On campus or not, complacency hurts students
State Sen. Jeff Wentworth, R-San Antonio, is worried about madmen picking off people like ‘sitting ducks’ on the UH campus – and’ that’s exactly what happened to the homeless victim of Saturday morning’s shooting.’
Carl Carlucci, Vice President and Vice Chancellor for Administration & Finance for the UH System, implied in his letter regarding Saturday’s homicide, that the incident is somehow separate from our population. This lies in direct opposition to the administration’s intentions in other arenas.’ A homeless person being shot on campus is still a person being shot on campus – it directly impacts any member of the community who spends time here.
We were told the shooting was unrelated to the existing safety notification network and urged to update our emergency contact information for that system.’ As far as reassuring statements go, this was somewhat lacking in both relevance and comfort.
Overall, Carlucci’s message seemed to be ‘business as usual.’ Given our December community involvement award from the Carnegie Foundation, the increased visibility of our social sciences as authorities on state child welfare systems and our goal to build this institution into something that is an integral part of the surrounding community, marginalizing any member of the community is unacceptable.’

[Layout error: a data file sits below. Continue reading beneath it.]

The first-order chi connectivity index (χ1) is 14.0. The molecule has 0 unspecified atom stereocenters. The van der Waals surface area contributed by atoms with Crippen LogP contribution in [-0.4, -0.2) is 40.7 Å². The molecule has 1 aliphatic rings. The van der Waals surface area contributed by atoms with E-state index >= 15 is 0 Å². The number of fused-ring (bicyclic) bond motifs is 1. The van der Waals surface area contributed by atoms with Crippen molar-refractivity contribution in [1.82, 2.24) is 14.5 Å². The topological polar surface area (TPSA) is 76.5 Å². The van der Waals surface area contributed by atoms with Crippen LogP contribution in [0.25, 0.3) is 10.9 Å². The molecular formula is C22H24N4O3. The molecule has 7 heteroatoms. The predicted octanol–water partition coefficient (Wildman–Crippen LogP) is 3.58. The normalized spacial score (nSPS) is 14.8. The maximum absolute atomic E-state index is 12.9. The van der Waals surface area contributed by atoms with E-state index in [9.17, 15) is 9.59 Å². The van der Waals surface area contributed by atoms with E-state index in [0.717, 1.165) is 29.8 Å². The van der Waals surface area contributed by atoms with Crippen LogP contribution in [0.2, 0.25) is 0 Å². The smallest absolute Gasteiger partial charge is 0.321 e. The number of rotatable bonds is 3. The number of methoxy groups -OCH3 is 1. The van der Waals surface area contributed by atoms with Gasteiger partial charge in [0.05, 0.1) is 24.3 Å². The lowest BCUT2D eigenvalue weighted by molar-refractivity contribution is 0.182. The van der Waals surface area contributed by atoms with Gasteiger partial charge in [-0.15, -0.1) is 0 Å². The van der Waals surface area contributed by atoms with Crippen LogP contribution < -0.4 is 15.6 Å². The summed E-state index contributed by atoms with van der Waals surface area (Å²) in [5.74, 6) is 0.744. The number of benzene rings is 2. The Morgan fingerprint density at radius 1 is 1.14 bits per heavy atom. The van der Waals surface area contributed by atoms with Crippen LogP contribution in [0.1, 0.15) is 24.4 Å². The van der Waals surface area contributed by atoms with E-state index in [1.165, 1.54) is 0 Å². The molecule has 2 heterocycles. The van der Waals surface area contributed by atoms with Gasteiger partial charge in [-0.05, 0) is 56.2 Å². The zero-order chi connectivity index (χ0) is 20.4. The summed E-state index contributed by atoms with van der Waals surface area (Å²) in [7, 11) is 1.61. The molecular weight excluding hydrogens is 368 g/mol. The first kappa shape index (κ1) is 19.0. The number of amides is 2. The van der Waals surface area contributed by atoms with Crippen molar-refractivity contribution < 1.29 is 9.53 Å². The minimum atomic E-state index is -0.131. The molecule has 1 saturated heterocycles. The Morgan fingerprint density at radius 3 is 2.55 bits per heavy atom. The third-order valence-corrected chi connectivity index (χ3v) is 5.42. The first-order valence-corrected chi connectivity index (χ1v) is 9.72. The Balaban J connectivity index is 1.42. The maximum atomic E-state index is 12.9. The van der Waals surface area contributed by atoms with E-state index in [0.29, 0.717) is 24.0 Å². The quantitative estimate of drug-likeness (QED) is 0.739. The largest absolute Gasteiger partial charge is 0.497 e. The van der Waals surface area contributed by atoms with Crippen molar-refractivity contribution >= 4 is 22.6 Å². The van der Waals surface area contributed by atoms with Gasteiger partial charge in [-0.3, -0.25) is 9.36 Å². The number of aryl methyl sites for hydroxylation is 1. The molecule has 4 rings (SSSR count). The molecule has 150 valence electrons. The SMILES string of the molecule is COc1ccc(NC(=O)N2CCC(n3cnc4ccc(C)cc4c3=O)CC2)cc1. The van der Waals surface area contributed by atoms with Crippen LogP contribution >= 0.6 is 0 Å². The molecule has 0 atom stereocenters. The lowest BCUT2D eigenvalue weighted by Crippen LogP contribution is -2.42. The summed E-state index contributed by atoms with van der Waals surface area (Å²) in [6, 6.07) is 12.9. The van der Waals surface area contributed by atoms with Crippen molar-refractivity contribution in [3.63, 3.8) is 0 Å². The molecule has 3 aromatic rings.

If UH is a city within itself, then let the standard rules apply – bodies in the street constitute governmental failure.’ Whether those bodies are those of tourists, citizens or homeless people, there is trauma that must be addressed, danger that mandates protection and the likelihood of a lack of confidence in the administration of the state.’
Quantifying a homicide on one of the most heavily-trafficked thoroughfares through campus as ‘unsettling’ is surely a masterpiece of understatement.’ This incident strikes at the heart of current events on campus. Public transit is a key component of both our parking and green solutions plans.’ Campus crime has been escalating in violence and flagrancy during the past few weeks, and we look to our campus leaders for active solutions.’ We saw no solutions nor an implication of them in Saturday’s letter.